Everyone’s been talking about sizzling corn prices taking a big bite out of cotton acres this spring — if adverse weather or a shortage of corn hybrids adapted to the South don’t interfere.
But the demand for more corn to feed the nation’s growing ethanol monster could also have an impact on soybean acres.
The possibility farmers could plant 4 million to 5 million fewer acres of soybeans this year is one of the driving forces behind higher futures prices, said Brad Anderson, senior vice-president at Informa Economics Inc. (formerly known as the Sparks Companies) in Memphis, Tenn.
“The latest survey we’ve run shows farmers intend to plant 70.9 million acres of soybeans in 2007,” Anderson said. “That’s down 4.6 million acres from last year’s 75.5 million acres. If realized, 70.9 million would be the smallest planted acreage since 1995.”
Assuming a yield of 42.8 bushels per acre, which Informa thinks is a reasonable “trend yield,” farmers would produce a crop of about 3 billion bushels, he said. “That will not be equal to what we expect we will use next year — 3.15 billion bushels.”
Since Anderson spoke at a recent meeting, USDA has raised its forecast of 2006 production to 3.15 billion bushels. But the increase seems to have done little to dampen the bull market for soybeans. (March 2007 soybean futures closed at $7.55 on Feb. 13, up 45 cents per bushel from two weeks earlier.)
USDA has also raised its estimate of 2006-07 ending stocks to 595 million bushels, which would be a record amount. But, then, high ending stocks have not been much of a deterrent to higher soybean prices, either.
“It’s a little strange that we have a near record carryout coming down the pike here on soybeans, and yet we have soybean futures prices at more than $7,” Anderson said. “What’s going on? Well, energy is what’s going on.”
Energy is impacting corn, he says, because “ethanol is or has been very profitable. That industry is growing by leaps and bounds. It needs more acreage, and it’s getting its acreage from soybeans and cotton and rice and any other crop it can get its hands on.”
Soybean ending stocks have been rising steadily since 2003, bouncing from 112 million in 2003-04 to 256 million in 2004-05 to 449 million bushels at the end of the 2005-06 marketing year.
“We do have a big carryout — over 550 million bushels this year,” said Anderson, who grew up on a corn and soybean farm in southwest Minnesota. “We had a huge crop — 3.06 billion last year, and we have relatively strong demand but it’s no match for the production we’ve had this year.” (USDA’s Feb. 12 forecast put the 2006 figure at 3.18 billion.)
He said that situation will likely change in 2007-08. “Indications are farmers are going to switch a lot of acreage from soybeans to corn. Even with a big South American crop, we’re going to start cutting into this big carryout that we’ve been lugging around the last couple of years.”
Defying the usual logic that says ending stocks and prices move in opposite directions, soybean prices have been trading at levels last seen in the summer of 2005. November 2007 futures hit a contract high of $8.08 per bushel on Feb. 9, the highest they’ve been since July 1996.
“We have prices here that are at levels we last saw back in the summer of 2005 when central Illinois was burning up,” said Anderson. “We thought that drought was going to extend to other parts of the Corn Belt, but it stayed mainly confined to Illinois and Missouri.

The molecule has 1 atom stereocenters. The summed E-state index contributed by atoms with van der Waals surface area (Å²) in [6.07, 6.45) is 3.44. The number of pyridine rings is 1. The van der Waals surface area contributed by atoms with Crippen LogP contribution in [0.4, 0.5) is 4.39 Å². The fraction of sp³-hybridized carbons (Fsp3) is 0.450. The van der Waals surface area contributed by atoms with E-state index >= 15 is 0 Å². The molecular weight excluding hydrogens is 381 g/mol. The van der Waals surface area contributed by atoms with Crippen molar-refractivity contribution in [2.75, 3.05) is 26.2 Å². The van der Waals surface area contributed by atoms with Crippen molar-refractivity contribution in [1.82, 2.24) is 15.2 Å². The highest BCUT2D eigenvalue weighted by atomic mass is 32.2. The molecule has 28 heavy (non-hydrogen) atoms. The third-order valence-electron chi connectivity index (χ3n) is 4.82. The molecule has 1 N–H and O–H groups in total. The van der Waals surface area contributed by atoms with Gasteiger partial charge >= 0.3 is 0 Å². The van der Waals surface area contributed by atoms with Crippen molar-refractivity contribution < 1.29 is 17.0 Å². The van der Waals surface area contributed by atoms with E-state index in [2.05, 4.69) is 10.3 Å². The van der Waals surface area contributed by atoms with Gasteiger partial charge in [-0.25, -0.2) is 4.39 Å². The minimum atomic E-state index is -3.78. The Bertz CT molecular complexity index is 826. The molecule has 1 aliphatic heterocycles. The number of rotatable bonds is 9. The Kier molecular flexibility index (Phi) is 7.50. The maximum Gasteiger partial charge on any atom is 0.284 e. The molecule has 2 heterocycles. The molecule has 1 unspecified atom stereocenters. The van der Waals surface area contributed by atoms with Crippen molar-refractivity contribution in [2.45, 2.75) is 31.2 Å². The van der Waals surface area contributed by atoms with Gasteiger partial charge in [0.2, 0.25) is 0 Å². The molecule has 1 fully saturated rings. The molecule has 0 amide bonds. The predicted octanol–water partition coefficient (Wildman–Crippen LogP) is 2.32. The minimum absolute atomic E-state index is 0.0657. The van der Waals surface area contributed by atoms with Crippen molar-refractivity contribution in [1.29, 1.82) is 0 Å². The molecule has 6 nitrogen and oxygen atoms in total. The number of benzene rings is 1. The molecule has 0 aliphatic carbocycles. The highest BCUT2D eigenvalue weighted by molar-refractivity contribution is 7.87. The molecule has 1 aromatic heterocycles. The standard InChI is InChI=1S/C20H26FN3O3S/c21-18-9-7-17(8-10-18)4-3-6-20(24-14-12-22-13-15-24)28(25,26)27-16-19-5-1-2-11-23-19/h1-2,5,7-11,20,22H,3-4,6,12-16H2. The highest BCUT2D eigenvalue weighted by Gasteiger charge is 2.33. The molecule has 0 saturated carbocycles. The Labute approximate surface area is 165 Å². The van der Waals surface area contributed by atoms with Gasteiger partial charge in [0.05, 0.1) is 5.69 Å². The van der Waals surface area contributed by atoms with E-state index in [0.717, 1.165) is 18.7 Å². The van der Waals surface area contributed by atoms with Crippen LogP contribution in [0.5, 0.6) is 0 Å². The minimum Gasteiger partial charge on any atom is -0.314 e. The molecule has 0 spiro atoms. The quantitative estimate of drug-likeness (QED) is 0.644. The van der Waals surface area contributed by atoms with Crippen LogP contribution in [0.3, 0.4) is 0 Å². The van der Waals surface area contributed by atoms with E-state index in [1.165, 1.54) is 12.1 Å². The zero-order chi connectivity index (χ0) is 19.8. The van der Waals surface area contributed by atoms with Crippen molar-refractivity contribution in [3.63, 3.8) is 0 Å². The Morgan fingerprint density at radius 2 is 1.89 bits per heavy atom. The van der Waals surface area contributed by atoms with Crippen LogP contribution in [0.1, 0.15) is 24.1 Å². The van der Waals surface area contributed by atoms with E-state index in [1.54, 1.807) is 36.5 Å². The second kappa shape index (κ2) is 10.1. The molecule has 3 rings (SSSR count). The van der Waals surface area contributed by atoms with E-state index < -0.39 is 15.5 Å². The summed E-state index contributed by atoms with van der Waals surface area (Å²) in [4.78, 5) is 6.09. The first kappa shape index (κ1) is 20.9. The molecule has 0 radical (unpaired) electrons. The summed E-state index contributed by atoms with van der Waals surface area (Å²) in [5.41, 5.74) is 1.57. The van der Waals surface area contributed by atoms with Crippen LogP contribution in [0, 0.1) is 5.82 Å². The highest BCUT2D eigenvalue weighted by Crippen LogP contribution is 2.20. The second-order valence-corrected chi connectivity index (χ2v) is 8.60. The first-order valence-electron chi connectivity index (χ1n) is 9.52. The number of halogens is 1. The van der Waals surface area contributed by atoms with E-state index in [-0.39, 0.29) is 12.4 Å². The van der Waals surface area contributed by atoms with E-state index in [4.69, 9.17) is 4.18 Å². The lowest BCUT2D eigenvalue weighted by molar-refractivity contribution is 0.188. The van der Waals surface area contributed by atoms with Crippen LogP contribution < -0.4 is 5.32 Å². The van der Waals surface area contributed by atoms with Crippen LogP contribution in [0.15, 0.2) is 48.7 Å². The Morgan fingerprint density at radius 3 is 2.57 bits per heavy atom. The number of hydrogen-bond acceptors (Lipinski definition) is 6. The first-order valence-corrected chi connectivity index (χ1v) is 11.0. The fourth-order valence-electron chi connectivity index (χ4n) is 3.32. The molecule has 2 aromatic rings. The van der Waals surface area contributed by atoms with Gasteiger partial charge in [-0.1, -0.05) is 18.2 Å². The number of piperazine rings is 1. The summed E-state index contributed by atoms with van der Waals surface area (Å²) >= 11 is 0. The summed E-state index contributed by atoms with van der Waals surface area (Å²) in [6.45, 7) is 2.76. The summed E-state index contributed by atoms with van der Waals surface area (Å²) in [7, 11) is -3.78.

“We actually had a pretty decent soybean crop, and that eventually got reflected into prices.”
Even with production remaining high in the Midwest — 3.12 billion bushels in the 2004-05 marketing year — Chicago Board of Trade soybean futures remained in the high-$5, low-$6 area in the two years that followed.
“Our low point in soybeans happened last fall,” he said. “We finally began to feel the effects of that huge carryout because there were so many beans under CCC loan. Farmers were redeeming them from the loan and selling them. We felt that pressure back in August and September.”
In October, USDA surprised the futures markets by reducing both the harvested acreage and production for corn, sending prices for the latter even higher. Then soybean futures began to move up as the implications of increased corn acres began to sink in.
If farmers do shift a substantial amount of acres from soybeans to corn in 2008, the normally “burdensome” stocks of more than 550 million bushels should begin to ease. Informa’s soybean forecast or balance sheet shows the carryover dropping to around 400 million bushels next marketing year.
“If you go into 2008 and 2009, and we keep losing acres to corn, that balance sheet could begin to look pretty good,” said Anderson. “I think that’s one reason soybean prices will have to be around $7 — to get South America back to expanding its acres.”
Over the last two years, he notes, Brazil has been reducing its soybean area because of currency exchange problems. Argentina is expected to harvest a record area and record yields in March and April but still trails Brazil in the amount of soybeans it produces (44 million metric tons versus 56 million metric tons for Brazil).
“Eventually, we’re going to need more soybeans in the world as world demand catches up with our ability to produce,” he said. “And I don’t think that it’s going to be the United States that expands soybean production because we will be focused on corn as long as these energy prices are favorable.
“Where are we going to get the area? It’s going to have to come from South America. We’re going to have to pay those guys enough to increase their production significantly.”